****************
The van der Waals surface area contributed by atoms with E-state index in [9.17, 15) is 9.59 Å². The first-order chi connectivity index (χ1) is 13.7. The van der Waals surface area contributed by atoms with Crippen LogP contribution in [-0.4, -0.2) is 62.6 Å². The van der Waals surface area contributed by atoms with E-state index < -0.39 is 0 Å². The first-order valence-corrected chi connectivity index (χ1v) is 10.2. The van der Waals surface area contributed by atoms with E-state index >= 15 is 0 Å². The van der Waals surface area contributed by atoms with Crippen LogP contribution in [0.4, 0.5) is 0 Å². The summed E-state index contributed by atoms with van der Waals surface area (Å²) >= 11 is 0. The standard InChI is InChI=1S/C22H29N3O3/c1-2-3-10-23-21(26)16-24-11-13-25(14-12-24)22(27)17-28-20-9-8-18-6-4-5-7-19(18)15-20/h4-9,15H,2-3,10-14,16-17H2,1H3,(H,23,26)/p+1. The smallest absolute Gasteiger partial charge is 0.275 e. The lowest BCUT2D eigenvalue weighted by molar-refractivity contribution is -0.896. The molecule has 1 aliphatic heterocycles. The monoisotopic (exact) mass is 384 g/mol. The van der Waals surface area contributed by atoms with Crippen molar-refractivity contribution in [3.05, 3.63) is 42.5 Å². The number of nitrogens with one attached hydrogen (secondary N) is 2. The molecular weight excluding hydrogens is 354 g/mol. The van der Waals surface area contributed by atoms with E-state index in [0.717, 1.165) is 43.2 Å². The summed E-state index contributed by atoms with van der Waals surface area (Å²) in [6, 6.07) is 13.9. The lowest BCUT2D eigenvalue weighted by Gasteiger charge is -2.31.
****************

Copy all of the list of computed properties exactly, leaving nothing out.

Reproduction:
The van der Waals surface area contributed by atoms with E-state index in [9.17, 15) is 9.59 Å². The first-order chi connectivity index (χ1) is 13.7. The van der Waals surface area contributed by atoms with Crippen LogP contribution in [-0.4, -0.2) is 62.6 Å². The van der Waals surface area contributed by atoms with E-state index < -0.39 is 0 Å². The first-order valence-corrected chi connectivity index (χ1v) is 10.2. The van der Waals surface area contributed by atoms with E-state index >= 15 is 0 Å². The van der Waals surface area contributed by atoms with Crippen LogP contribution in [0.4, 0.5) is 0 Å². The summed E-state index contributed by atoms with van der Waals surface area (Å²) >= 11 is 0. The standard InChI is InChI=1S/C22H29N3O3/c1-2-3-10-23-21(26)16-24-11-13-25(14-12-24)22(27)17-28-20-9-8-18-6-4-5-7-19(18)15-20/h4-9,15H,2-3,10-14,16-17H2,1H3,(H,23,26)/p+1. The smallest absolute Gasteiger partial charge is 0.275 e. The lowest BCUT2D eigenvalue weighted by molar-refractivity contribution is -0.896. The molecule has 1 aliphatic heterocycles. The monoisotopic (exact) mass is 384 g/mol. The van der Waals surface area contributed by atoms with Crippen molar-refractivity contribution in [3.05, 3.63) is 42.5 Å². The number of nitrogens with one attached hydrogen (secondary N) is 2. The molecular weight excluding hydrogens is 354 g/mol. The van der Waals surface area contributed by atoms with E-state index in [0.717, 1.165) is 43.2 Å². The summed E-state index contributed by atoms with van der Waals surface area (Å²) in [6, 6.07) is 13.9. The lowest BCUT2D eigenvalue weighted by Gasteiger charge is -2.31.